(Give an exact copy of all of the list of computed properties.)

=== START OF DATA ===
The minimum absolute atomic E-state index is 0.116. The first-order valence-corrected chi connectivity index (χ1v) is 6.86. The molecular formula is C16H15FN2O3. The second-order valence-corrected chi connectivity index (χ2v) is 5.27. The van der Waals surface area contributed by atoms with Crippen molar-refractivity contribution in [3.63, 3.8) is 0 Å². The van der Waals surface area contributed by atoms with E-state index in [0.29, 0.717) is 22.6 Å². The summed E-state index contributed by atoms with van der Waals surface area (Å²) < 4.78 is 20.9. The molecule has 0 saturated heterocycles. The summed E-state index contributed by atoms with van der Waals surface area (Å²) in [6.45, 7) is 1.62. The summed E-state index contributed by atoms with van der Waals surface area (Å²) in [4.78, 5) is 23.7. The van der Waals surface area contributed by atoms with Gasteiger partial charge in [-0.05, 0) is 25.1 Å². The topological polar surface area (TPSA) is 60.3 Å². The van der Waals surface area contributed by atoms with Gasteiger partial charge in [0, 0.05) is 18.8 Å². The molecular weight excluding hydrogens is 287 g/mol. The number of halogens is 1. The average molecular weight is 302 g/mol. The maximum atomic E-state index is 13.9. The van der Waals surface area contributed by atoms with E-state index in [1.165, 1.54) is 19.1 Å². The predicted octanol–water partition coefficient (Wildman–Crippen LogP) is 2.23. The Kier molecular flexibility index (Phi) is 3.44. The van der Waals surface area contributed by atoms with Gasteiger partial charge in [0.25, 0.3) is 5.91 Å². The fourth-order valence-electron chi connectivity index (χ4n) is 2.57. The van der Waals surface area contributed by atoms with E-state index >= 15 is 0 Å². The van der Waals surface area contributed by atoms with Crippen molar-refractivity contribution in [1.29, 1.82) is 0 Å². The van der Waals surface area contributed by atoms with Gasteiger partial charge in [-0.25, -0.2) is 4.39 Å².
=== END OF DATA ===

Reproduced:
The minimum absolute atomic E-state index is 0.116. The first-order valence-corrected chi connectivity index (χ1v) is 6.86. The molecular formula is C16H15FN2O3. The second-order valence-corrected chi connectivity index (χ2v) is 5.27. The van der Waals surface area contributed by atoms with Crippen molar-refractivity contribution in [3.63, 3.8) is 0 Å². The van der Waals surface area contributed by atoms with E-state index in [0.29, 0.717) is 22.6 Å². The summed E-state index contributed by atoms with van der Waals surface area (Å²) < 4.78 is 20.9. The molecule has 0 saturated heterocycles. The summed E-state index contributed by atoms with van der Waals surface area (Å²) in [6.45, 7) is 1.62. The summed E-state index contributed by atoms with van der Waals surface area (Å²) in [4.78, 5) is 23.7. The van der Waals surface area contributed by atoms with Gasteiger partial charge in [-0.05, 0) is 25.1 Å². The topological polar surface area (TPSA) is 60.3 Å². The van der Waals surface area contributed by atoms with Gasteiger partial charge in [0, 0.05) is 18.8 Å². The molecular weight excluding hydrogens is 287 g/mol. The number of halogens is 1. The average molecular weight is 302 g/mol. The maximum atomic E-state index is 13.9. The van der Waals surface area contributed by atoms with E-state index in [1.165, 1.54) is 19.1 Å². The predicted octanol–water partition coefficient (Wildman–Crippen LogP) is 2.23. The Kier molecular flexibility index (Phi) is 3.44. The van der Waals surface area contributed by atoms with Gasteiger partial charge in [0.25, 0.3) is 5.91 Å². The fourth-order valence-electron chi connectivity index (χ4n) is 2.57. The van der Waals surface area contributed by atoms with E-state index >= 15 is 0 Å². The van der Waals surface area contributed by atoms with Crippen molar-refractivity contribution in [1.29, 1.82) is 0 Å². The van der Waals surface area contributed by atoms with Gasteiger partial charge in [-0.25, -0.2) is 4.39 Å².